Gruesome Playground Injuries by Rajiv Joseph hardly sounds like a cheery comedy. Spanning the course of 30 years in spaces that include a school nurse’s office, a hospital, a heath facility, and a funeral home makes it seem-at least on the surface-like a 24 hour marathon of Schindler’s List. Although this stunningly poignant work does have a dark side, it has plenty of laughs to temper the heavy burdens carried by its only two characters.
Joseph’s play, which originally premiered at Off Broadway’s Second Stage in 2011 is currently being revived at Theaterlab by producer Alexander Scelso (who also stars) in a thoughtful and well guided production under the direction of Adin Walker.
Injuries opens in a school nurse’s office where an 8 year old Doug (Scelso) is reeling from a bike fall off the institution’s roof. His attempt at mimicking Evil Knievel ends with a head gash. He meets Kayleen (Sofiya Cheyenne) a spunky and sassy 8 year old who comes rife with psychological problems which only accelerate as the play unfolds. Still, the two forge a complicated bond that carry them well into adulthood. Joseph’s work toggles back and forth in 5 year increments and each time our players reconnect, it is only under calamitous circumstances. Doug is a carefree wild child who can neither resist nor defeat danger. Kayleen, who Doug affectionately refers to as “Leenie,” is the single person who has the power to “heal” Doug by touching his wounds. Meanwhile, Leenie must navigate the troublesome road of bad relationships with men and her own father.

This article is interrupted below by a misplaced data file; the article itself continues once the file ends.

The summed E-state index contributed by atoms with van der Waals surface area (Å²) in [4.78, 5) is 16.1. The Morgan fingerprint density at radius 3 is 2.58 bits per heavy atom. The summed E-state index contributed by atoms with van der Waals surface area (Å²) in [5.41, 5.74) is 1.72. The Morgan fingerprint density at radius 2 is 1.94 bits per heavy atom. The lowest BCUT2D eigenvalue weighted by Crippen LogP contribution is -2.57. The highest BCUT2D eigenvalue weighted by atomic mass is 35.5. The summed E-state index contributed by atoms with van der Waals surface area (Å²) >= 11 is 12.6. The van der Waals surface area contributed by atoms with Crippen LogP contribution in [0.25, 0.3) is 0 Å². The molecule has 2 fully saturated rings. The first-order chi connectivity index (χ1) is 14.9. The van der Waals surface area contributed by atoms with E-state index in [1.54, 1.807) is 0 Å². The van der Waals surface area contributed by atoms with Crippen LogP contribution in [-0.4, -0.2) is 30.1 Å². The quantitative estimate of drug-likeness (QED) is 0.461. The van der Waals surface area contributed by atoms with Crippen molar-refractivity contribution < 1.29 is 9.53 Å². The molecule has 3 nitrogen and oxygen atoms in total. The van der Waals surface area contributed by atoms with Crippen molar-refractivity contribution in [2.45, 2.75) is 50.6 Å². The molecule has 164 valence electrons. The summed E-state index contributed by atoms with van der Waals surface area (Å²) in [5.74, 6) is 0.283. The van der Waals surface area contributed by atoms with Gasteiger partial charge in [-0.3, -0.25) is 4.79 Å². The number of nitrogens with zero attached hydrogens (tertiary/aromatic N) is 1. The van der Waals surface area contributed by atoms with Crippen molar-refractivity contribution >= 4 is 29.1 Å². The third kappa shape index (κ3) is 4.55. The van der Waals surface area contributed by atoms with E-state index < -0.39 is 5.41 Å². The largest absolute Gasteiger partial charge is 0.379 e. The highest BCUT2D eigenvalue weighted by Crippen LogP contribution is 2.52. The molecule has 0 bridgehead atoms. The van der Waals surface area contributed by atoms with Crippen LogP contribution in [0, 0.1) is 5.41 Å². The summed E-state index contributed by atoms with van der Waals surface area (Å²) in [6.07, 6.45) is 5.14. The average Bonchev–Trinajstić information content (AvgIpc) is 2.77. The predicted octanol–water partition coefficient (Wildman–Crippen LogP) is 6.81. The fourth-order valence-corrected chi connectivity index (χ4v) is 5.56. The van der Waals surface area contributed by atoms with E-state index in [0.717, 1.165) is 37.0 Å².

This demanding two hander requires actors of great skill and versatility. Cheyenne and Scelso not only rise to the occasion; with their magnetic chemistry, they hold us in the palms of their hands from beginning to end, forcing us to root for a permanent romance . Cheyenne is a mighty force capable of expressing both the guarded nature and deep vulnerabilities of Kayleen. Scelso is a sensitive and gifted performer who delivers a seemingly effortless but heartbreaking performance.
Injuries could easily tred into the dangerous zone of melodrama, but Joseph’s tender prose allows for a much more significant and meaningful drama. He reminds us that human connection is rarely black and white. More often than not it is flawed, bloody, volatile and complex. Though when grace shines favor upon us, it is a supremely beautiful and exhilarating ride.
Gruesome Playground Injuries runs through Sunday Dec. 18th @ Theaterlab (357 West 36th Street between 8th and 9th). For tickets and information, visit: http://www.theaterlabnyc.com/events/gruesome-playground-injuries-by-rajiv-joseph/